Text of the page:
Highlighting the current spike in domestic violence incidents, the copycat syndrome of burning alive women spouses and partners focuses fresh concern on a long-standing phenomenon in which law and law enforcement appear one step behind the dread reality of passions—not necessarily including love — that know no bounds.
Senior counsel and former prosecutor Dana Seetahal in her Saturday Express column cited the predicament of police officers who, called to protect women from men against whom a restraining orders have been imposed, are often thrust into a zone of ambivalence where they are damned if they do and damned if they don't.
In a fatal incident last week, police shot dead a man who was terrorising his family, who had taken out a restraining order against him. When the police arrived, he attacked them with a cutlass and they responded in kind. His family, however, has since accused the officers in question of using excessive force, and his wife said she had expected the police to counsel him.
The Domestic Violence Act, which was passed in 1999, made possible speedier court intervention in cases where violence was threatened so that victims could obtain protection orders against those who threatened them.
Police officers were also trained to react more assertively to situations which in the past had been dismissed as being private, of no consequence, or even normal and acceptable — a way of thinking that, regrettably, is still prevalent.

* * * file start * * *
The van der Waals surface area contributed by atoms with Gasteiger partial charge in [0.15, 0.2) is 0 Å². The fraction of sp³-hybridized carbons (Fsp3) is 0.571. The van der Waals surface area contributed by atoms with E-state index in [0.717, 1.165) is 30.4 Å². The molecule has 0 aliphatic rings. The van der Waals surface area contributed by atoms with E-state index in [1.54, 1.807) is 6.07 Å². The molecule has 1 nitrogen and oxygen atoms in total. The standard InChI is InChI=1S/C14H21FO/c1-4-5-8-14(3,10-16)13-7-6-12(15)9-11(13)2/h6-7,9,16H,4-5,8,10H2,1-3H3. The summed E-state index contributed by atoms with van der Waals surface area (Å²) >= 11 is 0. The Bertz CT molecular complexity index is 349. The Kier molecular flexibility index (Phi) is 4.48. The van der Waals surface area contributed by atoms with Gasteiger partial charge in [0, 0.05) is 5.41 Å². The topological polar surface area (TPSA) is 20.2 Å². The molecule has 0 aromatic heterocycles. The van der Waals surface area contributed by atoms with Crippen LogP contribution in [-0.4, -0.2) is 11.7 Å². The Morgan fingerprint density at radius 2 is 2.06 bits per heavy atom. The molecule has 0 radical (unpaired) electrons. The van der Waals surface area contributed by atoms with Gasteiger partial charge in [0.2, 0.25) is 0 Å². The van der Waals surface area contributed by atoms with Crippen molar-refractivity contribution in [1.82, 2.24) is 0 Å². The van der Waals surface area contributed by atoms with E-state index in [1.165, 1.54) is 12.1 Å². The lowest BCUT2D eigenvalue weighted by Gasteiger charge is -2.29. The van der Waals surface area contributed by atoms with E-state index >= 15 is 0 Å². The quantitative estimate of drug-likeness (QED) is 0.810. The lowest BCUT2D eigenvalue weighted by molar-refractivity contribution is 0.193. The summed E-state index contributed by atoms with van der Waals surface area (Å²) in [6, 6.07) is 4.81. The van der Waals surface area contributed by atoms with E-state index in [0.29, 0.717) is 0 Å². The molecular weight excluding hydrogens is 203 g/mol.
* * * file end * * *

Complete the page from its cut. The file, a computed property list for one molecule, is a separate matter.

Ms Seetahal's column reflected the continuing frustration of police who must deal with the mindset of habitual victims of domestic abuse.
As a former prosecutor, Ms Seetahal encountered numerous cases in which the chief witness for the prosecution—the victim—had changed her mind, saying she loved her abuser and did not wish to give evidence against him. Many cases had to be dropped as a result.
This illustrates the complex, contradictory psychology of domestic abuse, in which physical violence is only one means to an end—to assert control. The abuser uses various methods to bring the victim gradually under his sway, so that she ends up being emotionally dependent on him. That is why victims—who may also be male, of course—endure seemingly unbearable situations until a breaking point, sometimes fatal, occurs.
There needs to be a wider public understanding of the way domestic abuse operates, so that potential victims and those around them can spot the signs and stop the cycle before it escalates into potentially fatal violence.
In the meantime, it remains a grievous shortcoming of law-enforcement capacity that, to subdue a potentially dangerous perpetrator of domestic violence, police have available to them only lethal force.
Thrust in the middle of heated contending forces, police clearly need more resources—such as tasers, stun guns, and pepper spray—and not only cold lead bullets.